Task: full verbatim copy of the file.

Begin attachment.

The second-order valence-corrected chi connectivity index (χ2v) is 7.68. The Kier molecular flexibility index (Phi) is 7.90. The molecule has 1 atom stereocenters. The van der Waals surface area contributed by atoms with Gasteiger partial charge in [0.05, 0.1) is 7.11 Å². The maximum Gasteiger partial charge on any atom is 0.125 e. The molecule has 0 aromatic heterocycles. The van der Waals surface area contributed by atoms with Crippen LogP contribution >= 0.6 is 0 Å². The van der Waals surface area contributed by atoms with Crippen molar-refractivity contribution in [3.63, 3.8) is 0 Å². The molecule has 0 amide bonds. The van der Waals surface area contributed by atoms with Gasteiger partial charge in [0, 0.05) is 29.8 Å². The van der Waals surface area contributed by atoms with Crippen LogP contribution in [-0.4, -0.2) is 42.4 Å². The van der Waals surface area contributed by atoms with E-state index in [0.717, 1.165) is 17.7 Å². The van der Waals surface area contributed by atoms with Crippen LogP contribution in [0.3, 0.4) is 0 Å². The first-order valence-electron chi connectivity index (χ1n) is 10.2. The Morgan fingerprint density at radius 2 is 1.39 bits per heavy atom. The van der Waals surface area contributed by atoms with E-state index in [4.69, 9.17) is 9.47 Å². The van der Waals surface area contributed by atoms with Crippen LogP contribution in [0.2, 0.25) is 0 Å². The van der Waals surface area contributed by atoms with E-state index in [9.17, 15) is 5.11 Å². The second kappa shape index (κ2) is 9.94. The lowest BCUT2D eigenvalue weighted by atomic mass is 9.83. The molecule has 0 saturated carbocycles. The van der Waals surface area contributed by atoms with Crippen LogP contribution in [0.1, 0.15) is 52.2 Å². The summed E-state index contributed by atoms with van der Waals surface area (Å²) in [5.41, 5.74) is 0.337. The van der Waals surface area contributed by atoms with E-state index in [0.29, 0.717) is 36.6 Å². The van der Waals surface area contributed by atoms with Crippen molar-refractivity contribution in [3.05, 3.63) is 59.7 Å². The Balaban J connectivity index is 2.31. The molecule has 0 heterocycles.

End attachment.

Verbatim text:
The second-order valence-corrected chi connectivity index (χ2v) is 7.68. The Kier molecular flexibility index (Phi) is 7.90. The molecule has 1 atom stereocenters. The van der Waals surface area contributed by atoms with Gasteiger partial charge in [0.05, 0.1) is 7.11 Å². The maximum Gasteiger partial charge on any atom is 0.125 e. The molecule has 0 aromatic heterocycles. The van der Waals surface area contributed by atoms with Crippen LogP contribution >= 0.6 is 0 Å². The van der Waals surface area contributed by atoms with Crippen molar-refractivity contribution in [3.63, 3.8) is 0 Å². The molecule has 0 amide bonds. The van der Waals surface area contributed by atoms with Gasteiger partial charge in [0, 0.05) is 29.8 Å². The van der Waals surface area contributed by atoms with Crippen LogP contribution in [-0.4, -0.2) is 42.4 Å². The van der Waals surface area contributed by atoms with E-state index in [0.717, 1.165) is 17.7 Å². The van der Waals surface area contributed by atoms with Crippen LogP contribution in [0.3, 0.4) is 0 Å². The first-order valence-electron chi connectivity index (χ1n) is 10.2. The Morgan fingerprint density at radius 2 is 1.39 bits per heavy atom. The van der Waals surface area contributed by atoms with E-state index in [4.69, 9.17) is 9.47 Å². The van der Waals surface area contributed by atoms with Crippen LogP contribution in [0.2, 0.25) is 0 Å². The van der Waals surface area contributed by atoms with E-state index in [9.17, 15) is 5.11 Å². The second kappa shape index (κ2) is 9.94. The lowest BCUT2D eigenvalue weighted by atomic mass is 9.83. The molecule has 0 saturated carbocycles. The van der Waals surface area contributed by atoms with Crippen LogP contribution in [0.1, 0.15) is 52.2 Å². The summed E-state index contributed by atoms with van der Waals surface area (Å²) in [5.41, 5.74) is 0.337. The van der Waals surface area contributed by atoms with E-state index in [0.29, 0.717) is 36.6 Å². The van der Waals surface area contributed by atoms with Crippen molar-refractivity contribution in [3.05, 3.63) is 59.7 Å². The Balaban J connectivity index is 2.31. The molecule has 0 heterocycles.